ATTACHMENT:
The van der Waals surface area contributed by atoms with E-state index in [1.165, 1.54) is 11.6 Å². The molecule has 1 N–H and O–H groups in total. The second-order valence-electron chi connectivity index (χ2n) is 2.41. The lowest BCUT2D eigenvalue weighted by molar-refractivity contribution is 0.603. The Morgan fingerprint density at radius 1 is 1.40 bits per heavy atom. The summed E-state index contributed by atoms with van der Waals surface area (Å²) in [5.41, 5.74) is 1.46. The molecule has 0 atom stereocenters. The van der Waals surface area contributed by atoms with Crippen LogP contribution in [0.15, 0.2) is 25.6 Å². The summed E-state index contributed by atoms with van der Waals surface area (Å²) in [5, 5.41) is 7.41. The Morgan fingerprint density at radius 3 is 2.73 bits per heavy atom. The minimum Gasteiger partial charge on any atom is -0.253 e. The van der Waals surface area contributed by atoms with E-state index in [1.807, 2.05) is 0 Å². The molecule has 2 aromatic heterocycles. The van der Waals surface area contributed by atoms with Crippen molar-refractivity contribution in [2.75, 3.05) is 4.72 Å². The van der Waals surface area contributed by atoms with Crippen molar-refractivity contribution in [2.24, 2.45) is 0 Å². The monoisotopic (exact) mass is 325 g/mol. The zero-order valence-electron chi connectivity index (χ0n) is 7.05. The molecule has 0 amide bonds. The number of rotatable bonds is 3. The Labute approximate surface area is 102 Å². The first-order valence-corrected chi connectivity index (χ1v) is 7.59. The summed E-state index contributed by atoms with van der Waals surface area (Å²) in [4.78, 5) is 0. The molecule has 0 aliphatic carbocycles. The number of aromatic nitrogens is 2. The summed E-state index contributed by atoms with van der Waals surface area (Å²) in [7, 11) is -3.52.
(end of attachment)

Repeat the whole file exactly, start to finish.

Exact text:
The van der Waals surface area contributed by atoms with E-state index in [1.165, 1.54) is 11.6 Å². The molecule has 1 N–H and O–H groups in total. The second-order valence-electron chi connectivity index (χ2n) is 2.41. The lowest BCUT2D eigenvalue weighted by molar-refractivity contribution is 0.603. The Morgan fingerprint density at radius 1 is 1.40 bits per heavy atom. The summed E-state index contributed by atoms with van der Waals surface area (Å²) in [5.41, 5.74) is 1.46. The molecule has 0 atom stereocenters. The van der Waals surface area contributed by atoms with Crippen LogP contribution in [0.15, 0.2) is 25.6 Å². The summed E-state index contributed by atoms with van der Waals surface area (Å²) in [5, 5.41) is 7.41. The Morgan fingerprint density at radius 3 is 2.73 bits per heavy atom. The minimum Gasteiger partial charge on any atom is -0.253 e. The van der Waals surface area contributed by atoms with E-state index in [1.807, 2.05) is 0 Å². The molecule has 2 aromatic heterocycles. The van der Waals surface area contributed by atoms with Crippen molar-refractivity contribution in [2.75, 3.05) is 4.72 Å². The van der Waals surface area contributed by atoms with Crippen molar-refractivity contribution in [2.24, 2.45) is 0 Å². The monoisotopic (exact) mass is 325 g/mol. The zero-order valence-electron chi connectivity index (χ0n) is 7.05. The molecule has 0 amide bonds. The number of rotatable bonds is 3. The Labute approximate surface area is 102 Å². The first-order valence-corrected chi connectivity index (χ1v) is 7.59. The summed E-state index contributed by atoms with van der Waals surface area (Å²) in [4.78, 5) is 0. The molecule has 0 aliphatic carbocycles. The number of aromatic nitrogens is 2. The summed E-state index contributed by atoms with van der Waals surface area (Å²) in [7, 11) is -3.52.